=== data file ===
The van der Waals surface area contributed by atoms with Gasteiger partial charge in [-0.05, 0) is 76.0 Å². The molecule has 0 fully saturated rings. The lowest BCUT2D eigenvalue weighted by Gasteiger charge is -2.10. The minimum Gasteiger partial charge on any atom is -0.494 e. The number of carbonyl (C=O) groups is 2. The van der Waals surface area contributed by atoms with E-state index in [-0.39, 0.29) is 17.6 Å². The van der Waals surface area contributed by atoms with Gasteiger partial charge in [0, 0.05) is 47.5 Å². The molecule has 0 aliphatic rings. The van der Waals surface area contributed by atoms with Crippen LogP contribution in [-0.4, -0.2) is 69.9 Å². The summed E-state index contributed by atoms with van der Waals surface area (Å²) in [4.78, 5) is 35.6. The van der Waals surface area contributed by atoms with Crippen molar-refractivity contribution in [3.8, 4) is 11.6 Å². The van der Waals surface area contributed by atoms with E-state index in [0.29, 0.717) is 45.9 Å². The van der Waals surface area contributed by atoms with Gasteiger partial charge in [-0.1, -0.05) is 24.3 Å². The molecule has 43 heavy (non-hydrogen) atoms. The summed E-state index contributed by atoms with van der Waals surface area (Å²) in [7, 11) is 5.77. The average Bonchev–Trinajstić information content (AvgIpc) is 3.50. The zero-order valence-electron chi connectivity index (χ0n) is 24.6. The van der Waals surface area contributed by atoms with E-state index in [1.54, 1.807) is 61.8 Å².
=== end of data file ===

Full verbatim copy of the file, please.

The van der Waals surface area contributed by atoms with Gasteiger partial charge in [-0.05, 0) is 76.0 Å². The molecule has 0 fully saturated rings. The lowest BCUT2D eigenvalue weighted by Gasteiger charge is -2.10. The minimum Gasteiger partial charge on any atom is -0.494 e. The number of carbonyl (C=O) groups is 2. The van der Waals surface area contributed by atoms with E-state index in [-0.39, 0.29) is 17.6 Å². The van der Waals surface area contributed by atoms with Gasteiger partial charge in [0, 0.05) is 47.5 Å². The molecule has 0 aliphatic rings. The van der Waals surface area contributed by atoms with Crippen LogP contribution in [-0.4, -0.2) is 69.9 Å². The summed E-state index contributed by atoms with van der Waals surface area (Å²) in [4.78, 5) is 35.6. The van der Waals surface area contributed by atoms with Crippen molar-refractivity contribution in [3.8, 4) is 11.6 Å². The van der Waals surface area contributed by atoms with E-state index in [0.29, 0.717) is 45.9 Å². The van der Waals surface area contributed by atoms with Gasteiger partial charge in [-0.1, -0.05) is 24.3 Å². The molecule has 43 heavy (non-hydrogen) atoms. The summed E-state index contributed by atoms with van der Waals surface area (Å²) in [7, 11) is 5.77. The average Bonchev–Trinajstić information content (AvgIpc) is 3.50. The zero-order valence-electron chi connectivity index (χ0n) is 24.6. The van der Waals surface area contributed by atoms with E-state index in [1.54, 1.807) is 61.8 Å².